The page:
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Structures subjected to compressive (and other types of loads) may

become unstable and buckle. In idealized situations, buckling is

the sudden onset of very large displacements at some critical load

(generally transverse to the member) and sometimes with a

corresponding decrease in load-carrying capacity. In other

situations, buckling may occur more gradually; but as the load

approaches the critical load displacements will increase at a rapid

rate. Below are examples of buckling situations:

Consider a column fixed on one end and subjected

to a uniaxial compressive load P. When P is small,

the column shortens axially (is compressed).

When the axial compressive force P reaches a

critical value

cr

P

, the column suddenly experiences

a lateral displacement, i.e., it buckles.

A10 - Introduction to Column Buckling 2

A thin, deep cantilever beam

is subjected to a vertical end

load P. As long as the load P

is below a critical value

cr

P

,

the beam section remains

vertical (motion is downward

only) and resists the bending

action of P.

At the critical value

cr

P

, the beam

will twist and bend sideward (out

of the vertical plane).

The point at which the structure

buckles is called an instability

point. At or just below the critical

value of the load, any small disturbance can cause the structure to

change position as shown in the sketch of P vs. displacement.

sideward displacement, twist

P

cr

P P

idealized

actual

A10 - Introduction to Column Buckling 3

A familiar soda can is shown below. When the applied load P is

sufficiently small, the vertical wall remains cylindrical and is

compressed uniformly in the vertical direction (fig. a).

If P becomes too

large (reaches the

critical value), the

position becomes

unstable. A small

disturbance causes

the vertical walls to

bend in and out in a

complex pattern as

shown in fig. b

(buckling or

crumpling occurs).

The top may even rotate relative to the bottom.

A10 - Introduction to Column Buckling 4

A somewhat different type of instability is shown below for a

shallow curved arch or dome.

As the load P

is increased,

the top of the

arch

displaces

downward in

a somewhat

linear fashion (fig. a).

However, at some critical value of P,

the arch will suddenly snap through to

the configuration shown in fig. b. This

is called snap buckling. At this critical

load, the arch (top) suddenly moves

vertically from displacement A to B

with NO increase in load P.

vertical displacement

P

snap-through

A B

A10 - Introduction to Column Buckling 5

The investigation of structural instability and buckling is a difficult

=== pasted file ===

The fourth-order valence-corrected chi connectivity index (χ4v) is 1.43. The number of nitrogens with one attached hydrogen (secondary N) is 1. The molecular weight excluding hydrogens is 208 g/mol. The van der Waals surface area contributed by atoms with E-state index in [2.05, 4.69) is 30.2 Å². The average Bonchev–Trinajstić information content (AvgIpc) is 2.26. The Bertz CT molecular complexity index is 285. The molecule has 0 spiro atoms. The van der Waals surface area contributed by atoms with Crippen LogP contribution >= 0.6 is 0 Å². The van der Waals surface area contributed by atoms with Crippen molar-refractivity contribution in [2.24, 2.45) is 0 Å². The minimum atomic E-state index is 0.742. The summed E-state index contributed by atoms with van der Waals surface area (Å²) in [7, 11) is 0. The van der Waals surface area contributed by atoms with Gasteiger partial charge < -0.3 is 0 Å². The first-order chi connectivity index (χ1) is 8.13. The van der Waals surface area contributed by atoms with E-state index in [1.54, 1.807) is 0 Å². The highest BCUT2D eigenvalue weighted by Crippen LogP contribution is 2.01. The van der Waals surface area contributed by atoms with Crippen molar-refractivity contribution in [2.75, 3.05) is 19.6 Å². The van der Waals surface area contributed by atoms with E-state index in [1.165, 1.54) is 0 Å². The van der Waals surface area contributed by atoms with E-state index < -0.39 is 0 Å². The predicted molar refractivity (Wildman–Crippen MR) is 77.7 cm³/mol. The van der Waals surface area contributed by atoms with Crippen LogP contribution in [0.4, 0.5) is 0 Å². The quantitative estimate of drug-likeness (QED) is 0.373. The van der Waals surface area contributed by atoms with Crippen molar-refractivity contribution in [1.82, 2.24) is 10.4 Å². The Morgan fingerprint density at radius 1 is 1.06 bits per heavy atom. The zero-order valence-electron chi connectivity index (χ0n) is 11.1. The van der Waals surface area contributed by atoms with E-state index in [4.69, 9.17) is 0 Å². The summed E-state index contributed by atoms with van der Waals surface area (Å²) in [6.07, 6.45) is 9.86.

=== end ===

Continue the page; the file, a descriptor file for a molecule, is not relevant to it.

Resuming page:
subject. We shall consider only the case of the cantilevered

column discussed previously. Before considering this stability

problem, it is necessary to derive the equations governing the

bending of a beam subjected to longitudinal as well as transverse

loads. Consider a free-body of a beam with a transverse load q(x)

and a constant axial force P as shown below.

P

P

x

y

( ) v x

M M +

M

P

P P +

V V +

V

x

v

( ) p x

p x

Summing forces vertically and taking moments about the center of

the differential element yields:

A10 - Introduction to Column Buckling 6

2 2

0

( ) 0

x x

V V V p x

M M M V V V P v

+ +

+ + + + +

Divide by x and take the limit 0 x to obtain

0

0

dV

p

dx

dM dv

V P

dx dx

+ +

Assume that the bending moment is responsible for the transverse

deformation of the beam; i.e., we will neglect the effect of shear on

the deformations (same as ENGR 214 and AERO 304). Then,

2

2

d v

EI M

dx

Substituting into the moment equation gives

A10 - Introduction to Column Buckling 7

2

2

0

d d v dv

EI V P

dx dx

dx

| `

+ +

. ,

Solving for V and substituting in the shear equation gives

2 2

2 2

d d v d dv

EI P p

dx dx

dx dx

| `

| `

+

. ,

. ,

Now consider the cantilevered column

with only an axial compressive force P.

Boundary conditions for this problem are

given by:

0

0

0

v

at x

dv

dx

'

0

0

M

at x L

V

'

x

y

L

P

A10 - Introduction to Column Buckling 8

The boundary conditions at x=L may be expressed in terms of

v

by

substituting the boundary conditions into the second of equations ,

and , into to obtain:

2

2

2

2

0

0

d v

M EI

dx

at x L

d d v dv

V P

dx dx

dx

'

| `

+

. ,

For constant EI and P, the governing differential equation

becomes

4 2

4 2

0

d v d v

EI P

dx dx

+

We must now find the solution to the differential equation subject